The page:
Non-invasive tests.

Since only 4/105 (4%) patients had severe fibrosis (F3) at baseline, we restricted our validation of the NITs to the detection of significant fibrosis (> = F2) and cirrhosis (F4).

Comparison of the different NITs for the diagnosis of significant fibrosis (F≥2) and cirrhosis (F4) is summarized in Tables 3 and 4 including sensitivity and specificity for standard cut-off values as well as for the optimized method defined above (maximized sensitivity+specificity). The respective ROC curves with the AUROC values are shown in Figs 14.

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Table 3. Performance of non-invasive tests for diagnosis of significant fibrosis (> = F2).

https://doi.org/10.1371/journal.pone.0138838.t003

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Table 4. Performance of non-invasive tests for diagnosis cirrhosis (F4).

https://doi.org/10.1371/journal.pone.0138838.t004

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Fig 1. ROCs of transient elastography, APRI, FIB-4, Fibrotest for significant fibrosis (F> = 2).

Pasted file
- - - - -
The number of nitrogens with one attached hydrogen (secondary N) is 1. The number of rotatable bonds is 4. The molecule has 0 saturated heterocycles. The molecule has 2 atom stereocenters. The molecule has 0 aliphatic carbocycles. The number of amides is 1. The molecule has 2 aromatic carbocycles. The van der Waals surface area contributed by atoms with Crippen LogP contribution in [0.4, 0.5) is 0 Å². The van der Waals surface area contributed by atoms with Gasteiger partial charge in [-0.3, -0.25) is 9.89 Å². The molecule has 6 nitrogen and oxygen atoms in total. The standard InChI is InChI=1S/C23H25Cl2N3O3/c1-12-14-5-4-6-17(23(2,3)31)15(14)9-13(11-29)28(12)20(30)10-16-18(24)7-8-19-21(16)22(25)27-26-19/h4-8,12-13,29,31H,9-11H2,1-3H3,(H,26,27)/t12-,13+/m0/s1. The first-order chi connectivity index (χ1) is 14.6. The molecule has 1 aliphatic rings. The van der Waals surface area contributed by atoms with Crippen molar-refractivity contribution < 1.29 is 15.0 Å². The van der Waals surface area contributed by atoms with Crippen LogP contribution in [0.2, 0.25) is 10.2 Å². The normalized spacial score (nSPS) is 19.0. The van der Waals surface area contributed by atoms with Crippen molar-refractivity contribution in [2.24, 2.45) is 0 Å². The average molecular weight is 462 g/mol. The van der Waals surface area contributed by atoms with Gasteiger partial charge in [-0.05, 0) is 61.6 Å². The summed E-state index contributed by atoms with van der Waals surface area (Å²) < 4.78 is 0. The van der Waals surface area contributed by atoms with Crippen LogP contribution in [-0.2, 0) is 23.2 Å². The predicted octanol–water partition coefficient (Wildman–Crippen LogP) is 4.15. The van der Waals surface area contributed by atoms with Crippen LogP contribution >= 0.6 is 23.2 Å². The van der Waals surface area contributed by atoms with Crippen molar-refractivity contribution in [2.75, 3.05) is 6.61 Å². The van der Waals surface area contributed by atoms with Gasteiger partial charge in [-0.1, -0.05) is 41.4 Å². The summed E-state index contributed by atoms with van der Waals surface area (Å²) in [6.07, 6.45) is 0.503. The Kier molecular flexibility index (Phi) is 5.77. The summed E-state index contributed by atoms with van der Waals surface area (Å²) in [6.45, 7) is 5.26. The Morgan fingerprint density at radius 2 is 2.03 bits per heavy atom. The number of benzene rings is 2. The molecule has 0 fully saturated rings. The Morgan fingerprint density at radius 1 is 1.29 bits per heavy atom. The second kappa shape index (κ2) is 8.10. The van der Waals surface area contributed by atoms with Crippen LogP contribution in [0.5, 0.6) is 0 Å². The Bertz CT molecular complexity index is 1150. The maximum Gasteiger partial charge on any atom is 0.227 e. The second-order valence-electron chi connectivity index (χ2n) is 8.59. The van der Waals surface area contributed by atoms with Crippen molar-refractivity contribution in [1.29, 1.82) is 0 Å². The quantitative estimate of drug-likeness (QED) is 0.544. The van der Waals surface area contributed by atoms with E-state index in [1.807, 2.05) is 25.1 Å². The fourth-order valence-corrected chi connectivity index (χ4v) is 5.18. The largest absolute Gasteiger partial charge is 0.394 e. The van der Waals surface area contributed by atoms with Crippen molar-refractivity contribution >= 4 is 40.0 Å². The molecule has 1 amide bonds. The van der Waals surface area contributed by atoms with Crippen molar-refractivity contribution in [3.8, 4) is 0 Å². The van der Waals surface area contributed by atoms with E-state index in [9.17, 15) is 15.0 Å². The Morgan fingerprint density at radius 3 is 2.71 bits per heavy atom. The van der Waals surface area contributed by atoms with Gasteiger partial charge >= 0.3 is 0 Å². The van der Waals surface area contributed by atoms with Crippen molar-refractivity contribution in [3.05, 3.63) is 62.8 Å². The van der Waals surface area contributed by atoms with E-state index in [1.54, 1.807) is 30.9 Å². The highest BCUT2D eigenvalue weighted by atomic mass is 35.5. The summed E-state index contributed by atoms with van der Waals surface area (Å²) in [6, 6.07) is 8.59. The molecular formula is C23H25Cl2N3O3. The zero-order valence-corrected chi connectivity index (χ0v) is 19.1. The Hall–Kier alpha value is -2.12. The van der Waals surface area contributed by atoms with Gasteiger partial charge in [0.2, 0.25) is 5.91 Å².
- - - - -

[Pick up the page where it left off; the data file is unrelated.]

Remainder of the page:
ROC: receiver operating characteristic curve; fibro: transient elastography (TE); fibtest: Fibrotest®.

https://doi.org/10.1371/journal.pone.0138838.g001

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Fig 2. ROCs of transient elastography, hyaluronic acid, Hepascore, ELF-Test for significant fibrosis (F> = 2).

ROC: receiver operating characteristic curve; fibro: transient elastography (TE); hyaluron: hyaluronic acid; hepasco: Hepascore, ELF: Enhanced Liver Fibrosis-Test®.

https://doi.org/10.1371/journal.pone.0138838.g002

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Fig 3. ROCs of transient elastography, APRI, FIB-4, Fibrotest for cirrhosis (F4).

ROC: receiver operating characteristic curve; fibro: transient elastography (TE); fibtest: Fibrotest®.

https://doi.org/10.1371/journal.pone.0138838.g003

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Fig 4. ROCs of transient elastography, hyaluronic acid, Hepascore, ELF-Test for cirrhosis (F4).